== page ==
HEPATITIS A OUTBREAK
Macomb County, as well as other Michigan communities, are experiencing an outbreak of hepatitis A infections. Since August 2016, over 200 hepatitis A cases have been reported in the county, and nearly 700 cases in southeast Michigan (as of January 31, 2018). Macomb County typically sees about six cases a year.
A common source of the outbreak has not been identified. The Health Department is working with many community partners to combat the spread of the virus. Please review the information below to see how everyone can help take small actions that will help control the spread of hepatitis A infection.
Hepatitis A Virus (HAV)
Hepatitis A infection is a contagious liver disease. The infection is caused by ingesting the virus through contact with objects, food, or drinks contaminated by the feces (or stool) of an infected person, or contaminated food or water supply.
The best way to prevent infection is to do the following:
- Get vaccinated against hepatitis A
- Wash hands after using the restroom and before eating or preparing meals for yourself or others
- Use your own towels, toothbrushes, and eating utensils
- Do not have sex with someone who has hepatitis A infection
- Do not share food, drinks, drugs, or smokes with other people
Symptoms of hepatitis A include fatigue, poor appetite, stomach pain or tenderness, nausea or vomiting, dark urine, and yellowing of the skin (jaundice). Symptoms typically appear 2 to 6 weeks after exposure.
Individuals with symptoms should call their provider or seek care. If you have hepatitis A, please cooperate with your local public health department to help protect others.
For more information about the disease and prevention, please see the Hepatitis A Fact Sheet or call the Macomb County Health Department Communicable Disease Surveillance Program at 586-783-8190.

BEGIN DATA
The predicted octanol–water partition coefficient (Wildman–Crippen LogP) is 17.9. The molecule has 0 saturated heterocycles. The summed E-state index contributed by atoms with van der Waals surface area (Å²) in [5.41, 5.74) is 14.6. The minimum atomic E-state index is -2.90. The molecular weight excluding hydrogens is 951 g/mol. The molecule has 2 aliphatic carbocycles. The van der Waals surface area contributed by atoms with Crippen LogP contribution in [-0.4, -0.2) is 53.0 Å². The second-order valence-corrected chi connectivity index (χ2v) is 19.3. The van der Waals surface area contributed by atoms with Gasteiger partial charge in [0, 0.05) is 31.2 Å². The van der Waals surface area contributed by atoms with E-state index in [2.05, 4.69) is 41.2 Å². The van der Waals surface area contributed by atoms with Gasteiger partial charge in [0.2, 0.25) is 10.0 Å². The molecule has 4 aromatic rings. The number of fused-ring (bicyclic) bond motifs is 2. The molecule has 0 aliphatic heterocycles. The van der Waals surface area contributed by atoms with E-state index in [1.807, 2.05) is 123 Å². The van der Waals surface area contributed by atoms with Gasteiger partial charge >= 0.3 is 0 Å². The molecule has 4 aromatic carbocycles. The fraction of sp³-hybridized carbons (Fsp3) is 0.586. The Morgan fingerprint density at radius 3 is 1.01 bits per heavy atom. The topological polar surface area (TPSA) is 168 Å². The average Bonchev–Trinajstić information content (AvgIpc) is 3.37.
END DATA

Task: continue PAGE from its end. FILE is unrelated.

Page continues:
The hepatitis A vaccine is effective at preventing infection. Vaccination is recommended for:
- Persons who are homeless.
- Persons who are incarcerated.
- Persons who use injection and non-injection illegal drugs.
- Persons who work with the three high risk populations listed above.
- Persons who have had close contact (e.g., household, care giver, or sexual) with someone who has hepatitis A.
- Men who have sex with men.
- Food handlers
- Healthcare workers
- Travelers to countries with high or medium rates of HAV.
- Persons with chronic liver disease, such as cirrhosis, hepatitis B, or hepatitis C.
- Persons with clotting factor disorders.
- Any person who is concerned about HAV exposure and wants to be immune.
Where can you get the hepatitis A vaccine?
- Healthcare provider
- Macomb County Health Department has multiple office locations offering vaccination: Clinic days, times, and locations
If you (or someone you know) do not have health insurance, you may qualify for free or low cost vaccines. Talk with the health department to find out if you qualify.
For more information about getting the vaccine at the Macomb County Health Department, please call the Immunization Clinic at 586-469-5372
Healthcare Providers and Case Reporting
Prompt notification to the local health department facilitates case investigation and prophylaxis of contacts. Post-exposure prophylaxis is recommended within 14 days of exposure. Suspected and confirmed cases should be reported to Macomb County Health Department at 586-783-8190
Lab Testing and Reporting: Confirmation of hepatitis A infection is important. Recommended testing includes Hepatitis A IgM, and liver enzymes are also helpful.
Hepatitis A Outbreak Information
Hepatitis A outbreak information on case data and overview is updated weekly by the Michigan Department of Health and Human Services.
More hepatitis A education and outreach materials (e.g., letters, brochure, poster, flyer, and infographics) are available for the following groups and others:
- At-Risk Populations
- Food Service Workers
- First Responders
- Healthcare Providers
- Community Clinics
Joint Press Release from Local Health Officers - December 11, 2017
Public Health Response
The State Emergency Operations Center (SEOC) has been activated to coordinate Michigan’s response to the outbreak. An overview of the public health response is available with information on strategies, press releases, and Michigan Health Alert Network (MIHAN) messages.